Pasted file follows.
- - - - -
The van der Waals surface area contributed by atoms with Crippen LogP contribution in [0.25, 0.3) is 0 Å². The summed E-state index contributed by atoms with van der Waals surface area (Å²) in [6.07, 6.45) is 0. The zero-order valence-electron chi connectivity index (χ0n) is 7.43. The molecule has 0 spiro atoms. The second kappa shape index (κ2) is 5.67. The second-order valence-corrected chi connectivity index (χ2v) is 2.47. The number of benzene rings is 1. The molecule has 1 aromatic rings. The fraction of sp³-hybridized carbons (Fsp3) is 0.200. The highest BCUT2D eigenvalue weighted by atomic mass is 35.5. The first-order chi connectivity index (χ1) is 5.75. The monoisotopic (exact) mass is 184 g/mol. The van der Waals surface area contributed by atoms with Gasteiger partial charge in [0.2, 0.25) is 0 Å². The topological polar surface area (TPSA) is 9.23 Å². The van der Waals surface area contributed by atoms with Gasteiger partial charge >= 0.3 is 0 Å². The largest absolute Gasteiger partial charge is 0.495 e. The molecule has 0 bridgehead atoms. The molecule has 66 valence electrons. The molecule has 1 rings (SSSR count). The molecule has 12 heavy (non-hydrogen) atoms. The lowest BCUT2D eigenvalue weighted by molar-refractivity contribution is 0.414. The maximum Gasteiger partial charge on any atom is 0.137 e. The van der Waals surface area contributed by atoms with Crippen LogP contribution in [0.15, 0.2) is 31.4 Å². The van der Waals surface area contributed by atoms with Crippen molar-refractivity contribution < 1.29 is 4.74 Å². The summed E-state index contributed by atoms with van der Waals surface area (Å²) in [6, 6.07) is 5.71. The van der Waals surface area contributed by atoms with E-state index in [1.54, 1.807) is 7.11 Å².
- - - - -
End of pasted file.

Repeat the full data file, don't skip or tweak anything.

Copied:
The van der Waals surface area contributed by atoms with Crippen LogP contribution in [0.25, 0.3) is 0 Å². The summed E-state index contributed by atoms with van der Waals surface area (Å²) in [6.07, 6.45) is 0. The zero-order valence-electron chi connectivity index (χ0n) is 7.43. The molecule has 0 spiro atoms. The second kappa shape index (κ2) is 5.67. The second-order valence-corrected chi connectivity index (χ2v) is 2.47. The number of benzene rings is 1. The molecule has 1 aromatic rings. The fraction of sp³-hybridized carbons (Fsp3) is 0.200. The highest BCUT2D eigenvalue weighted by atomic mass is 35.5. The first-order chi connectivity index (χ1) is 5.75. The monoisotopic (exact) mass is 184 g/mol. The van der Waals surface area contributed by atoms with Gasteiger partial charge in [0.2, 0.25) is 0 Å². The topological polar surface area (TPSA) is 9.23 Å². The van der Waals surface area contributed by atoms with Gasteiger partial charge >= 0.3 is 0 Å². The largest absolute Gasteiger partial charge is 0.495 e. The molecule has 0 bridgehead atoms. The molecule has 66 valence electrons. The molecule has 1 rings (SSSR count). The molecule has 12 heavy (non-hydrogen) atoms. The lowest BCUT2D eigenvalue weighted by molar-refractivity contribution is 0.414. The maximum Gasteiger partial charge on any atom is 0.137 e. The van der Waals surface area contributed by atoms with Crippen LogP contribution in [0.15, 0.2) is 31.4 Å². The van der Waals surface area contributed by atoms with Crippen molar-refractivity contribution < 1.29 is 4.74 Å². The summed E-state index contributed by atoms with van der Waals surface area (Å²) in [6, 6.07) is 5.71. The van der Waals surface area contributed by atoms with E-state index in [1.54, 1.807) is 7.11 Å².